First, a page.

Less than 3% of university students will be affected by the ongoing nationwide marking boycott, the chief executive of the Universities and Colleges Employers Association (UCEA) has said.

Raj Jethwa said latest survey data from Thursday showed 2.6% of students – roughly 13,000 of the half a million students due to graduate this year – would be affected by the boycott, and the “vast majority of staff” are working hard to mitigate its impact.

Members of the University and College Union (UCU) at 145 universities across the UK have refused to mark exams or assessments since April 20, in a dispute with the UCEA over pay and working conditions.

The UCU has said it will continue until employers make an improved offer, meaning some students could face delays in learning their final results or receive no degree classifications.

Queen’s University in Belfast struck an agreement with the UCU on Wednesday, with marking now to be completed by August 7 and an additional graduation ceremony planned, the first local settlement reached in the dispute.

Speaking at a press briefing on Friday, Mr Jethwa said: “The boycott is a fundamental issue right now. Clearly the stumbling block is a difference in perception about what is affordable.”

He added the UCEA had clearly set out its position before the boycott began and that the situation “never needed to be like this”.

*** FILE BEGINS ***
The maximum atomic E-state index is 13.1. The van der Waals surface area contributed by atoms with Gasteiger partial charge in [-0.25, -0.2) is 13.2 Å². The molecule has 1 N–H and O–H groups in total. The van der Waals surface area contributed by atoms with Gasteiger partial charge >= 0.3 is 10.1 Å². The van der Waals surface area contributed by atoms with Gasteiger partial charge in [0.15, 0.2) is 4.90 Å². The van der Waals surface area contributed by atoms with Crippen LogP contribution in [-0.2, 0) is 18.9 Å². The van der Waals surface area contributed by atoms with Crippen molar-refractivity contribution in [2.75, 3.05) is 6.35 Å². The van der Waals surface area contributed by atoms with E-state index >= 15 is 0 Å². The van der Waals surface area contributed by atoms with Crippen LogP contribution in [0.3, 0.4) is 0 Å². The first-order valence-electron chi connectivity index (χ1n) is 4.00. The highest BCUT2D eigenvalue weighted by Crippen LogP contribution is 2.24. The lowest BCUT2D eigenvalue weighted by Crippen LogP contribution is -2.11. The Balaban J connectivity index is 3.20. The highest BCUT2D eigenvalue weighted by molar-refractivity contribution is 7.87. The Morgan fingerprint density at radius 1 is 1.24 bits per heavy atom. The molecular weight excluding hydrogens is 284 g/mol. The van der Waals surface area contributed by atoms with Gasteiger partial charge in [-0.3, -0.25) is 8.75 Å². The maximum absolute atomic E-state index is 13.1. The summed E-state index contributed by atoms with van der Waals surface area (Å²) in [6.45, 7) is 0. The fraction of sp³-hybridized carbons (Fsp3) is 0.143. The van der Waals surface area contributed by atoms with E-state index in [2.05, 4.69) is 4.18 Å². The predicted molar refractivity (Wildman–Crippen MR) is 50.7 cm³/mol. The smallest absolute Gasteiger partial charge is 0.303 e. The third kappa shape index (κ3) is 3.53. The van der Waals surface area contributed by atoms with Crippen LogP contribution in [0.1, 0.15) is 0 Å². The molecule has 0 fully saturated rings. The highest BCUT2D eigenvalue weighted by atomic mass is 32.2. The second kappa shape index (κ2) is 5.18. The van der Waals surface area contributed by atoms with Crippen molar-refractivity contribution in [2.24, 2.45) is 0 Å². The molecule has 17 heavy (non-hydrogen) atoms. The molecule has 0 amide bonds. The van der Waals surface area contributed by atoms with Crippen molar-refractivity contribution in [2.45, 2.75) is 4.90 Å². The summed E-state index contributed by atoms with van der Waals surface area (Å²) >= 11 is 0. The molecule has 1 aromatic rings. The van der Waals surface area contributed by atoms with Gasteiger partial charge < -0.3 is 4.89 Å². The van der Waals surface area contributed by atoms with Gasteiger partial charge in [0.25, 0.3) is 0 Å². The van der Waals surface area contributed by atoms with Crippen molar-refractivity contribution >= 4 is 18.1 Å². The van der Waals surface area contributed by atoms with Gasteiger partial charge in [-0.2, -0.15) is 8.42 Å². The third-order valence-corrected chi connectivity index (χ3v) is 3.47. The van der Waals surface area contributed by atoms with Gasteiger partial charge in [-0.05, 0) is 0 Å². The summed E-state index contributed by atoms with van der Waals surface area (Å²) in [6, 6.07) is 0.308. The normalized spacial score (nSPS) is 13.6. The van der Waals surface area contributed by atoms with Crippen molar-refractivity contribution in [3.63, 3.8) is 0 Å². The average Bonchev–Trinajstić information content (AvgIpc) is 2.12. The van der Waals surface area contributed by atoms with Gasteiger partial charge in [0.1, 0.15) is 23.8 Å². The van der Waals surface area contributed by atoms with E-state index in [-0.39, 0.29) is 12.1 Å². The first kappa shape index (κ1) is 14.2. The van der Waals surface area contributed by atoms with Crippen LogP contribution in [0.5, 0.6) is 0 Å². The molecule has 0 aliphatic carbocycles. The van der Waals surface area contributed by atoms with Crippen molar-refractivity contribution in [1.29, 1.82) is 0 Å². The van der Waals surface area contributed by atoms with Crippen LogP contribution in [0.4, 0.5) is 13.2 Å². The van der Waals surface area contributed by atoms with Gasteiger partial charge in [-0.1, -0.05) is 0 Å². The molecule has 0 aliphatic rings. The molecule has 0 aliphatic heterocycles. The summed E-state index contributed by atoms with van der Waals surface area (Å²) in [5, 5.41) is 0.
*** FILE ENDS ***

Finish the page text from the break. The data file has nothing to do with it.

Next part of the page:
Students on campus
Concerns have been raised over the quality of marking students will receive for their work (Alamy/PA)

When asked about the hindrance the boycott may have on students’ job prospects after graduation, Mr Jethwa said there had been “a great degree of flexibility shown by employers”.

Other concerns raised around the boycott include the quality of marking students will receive for their work, and whether international students will have to re-apply for visas if they are left without their results as accreditation.

Professor George Boyne, vice-chancellor at University of Aberdeen and UCEA board member, said: “I don’t think there’s a concern about quality, but I do think there is research that has been sacrificed to prioritise the marking.”

Vivienne Stern, chief executive of Universities UK, said it is working with the Home Office on the issue and is “reasonably confident things are moving in the right direction”.

The marking and assessment boycott began on April 20, when the UCU hit out at what it described as “a real-terms pay cut, working conditions including increasing casualisation, pay gaps and unmanageable workloads”.